The story centres around Timofey Pnin, a Russian emigre who teaches in an American university, but is told by an unnamed narrator. Pnin is a gently amusing and very likeable non-hero. He's physically inept (things break just because he touches them, like the washing machine he can't resist in the quote above), he speaks an odd version of American English and his life is a bit of a disaster. But he is warm to his friends, tries to fit into his new homeland's patterns and is oddly loveable. The book shares the story of how he ended up in America, snapshots of his life before and after and ends with another disaster.
Like a lot of Nabokov's books, the narrator is not to be trusted and towards the end of the book his bias begins to show. Throughout there are clues that after the final twist you'll piece together, Nabokov's trademark butterflies (he studied butterflies and even had one named after him, they turn up in almost all his books) and wry humour.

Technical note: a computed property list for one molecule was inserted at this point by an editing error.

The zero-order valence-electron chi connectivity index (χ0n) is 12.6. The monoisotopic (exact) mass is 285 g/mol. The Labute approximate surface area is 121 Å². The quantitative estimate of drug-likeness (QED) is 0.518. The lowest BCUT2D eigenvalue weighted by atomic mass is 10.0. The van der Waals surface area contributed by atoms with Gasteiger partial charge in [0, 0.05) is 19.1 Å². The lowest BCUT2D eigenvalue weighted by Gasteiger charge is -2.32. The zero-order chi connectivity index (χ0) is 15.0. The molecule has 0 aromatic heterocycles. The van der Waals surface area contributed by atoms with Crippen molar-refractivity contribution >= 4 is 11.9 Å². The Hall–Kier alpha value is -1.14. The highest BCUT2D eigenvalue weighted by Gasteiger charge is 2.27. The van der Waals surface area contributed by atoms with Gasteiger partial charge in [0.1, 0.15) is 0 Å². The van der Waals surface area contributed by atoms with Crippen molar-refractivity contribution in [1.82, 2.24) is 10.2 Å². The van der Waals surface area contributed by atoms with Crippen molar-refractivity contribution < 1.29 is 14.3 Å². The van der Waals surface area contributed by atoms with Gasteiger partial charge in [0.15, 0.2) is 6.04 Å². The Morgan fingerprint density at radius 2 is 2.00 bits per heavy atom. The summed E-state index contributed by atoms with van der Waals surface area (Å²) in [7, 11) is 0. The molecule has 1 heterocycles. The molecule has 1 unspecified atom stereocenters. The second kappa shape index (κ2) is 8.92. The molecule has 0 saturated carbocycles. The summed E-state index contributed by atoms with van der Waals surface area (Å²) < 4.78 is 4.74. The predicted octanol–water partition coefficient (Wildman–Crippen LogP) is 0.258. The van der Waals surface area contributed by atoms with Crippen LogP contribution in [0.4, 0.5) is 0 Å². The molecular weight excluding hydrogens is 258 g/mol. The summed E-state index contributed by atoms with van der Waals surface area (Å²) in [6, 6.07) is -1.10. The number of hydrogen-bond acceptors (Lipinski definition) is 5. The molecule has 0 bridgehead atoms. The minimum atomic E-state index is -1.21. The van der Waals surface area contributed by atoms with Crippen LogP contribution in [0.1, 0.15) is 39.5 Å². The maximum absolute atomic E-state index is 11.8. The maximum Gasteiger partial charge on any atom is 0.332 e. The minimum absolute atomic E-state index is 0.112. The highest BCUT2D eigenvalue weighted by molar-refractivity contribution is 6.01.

But it's not a novel. Even Nabokov admitted it wasn't:
`You seem to regret that the book is, as you put it, "not a novel". I do not know if it is or not... All I know is that Pnin is not a collection of sketches.'
(Nabokov's letter to his publishers, quoted in the Afterword to the 1997 Penguin edition)
It's an amazing book though if you like to be dazzled and enjoy word games. It's just 170 pages and it'd be perfect gateway to someone new to Nabokov, it has the style of his bigger works but is light enough to be a gentle way in for those not familiar with it. For a Nabokov fan it's a reminder of just why he's so remarkable a writer.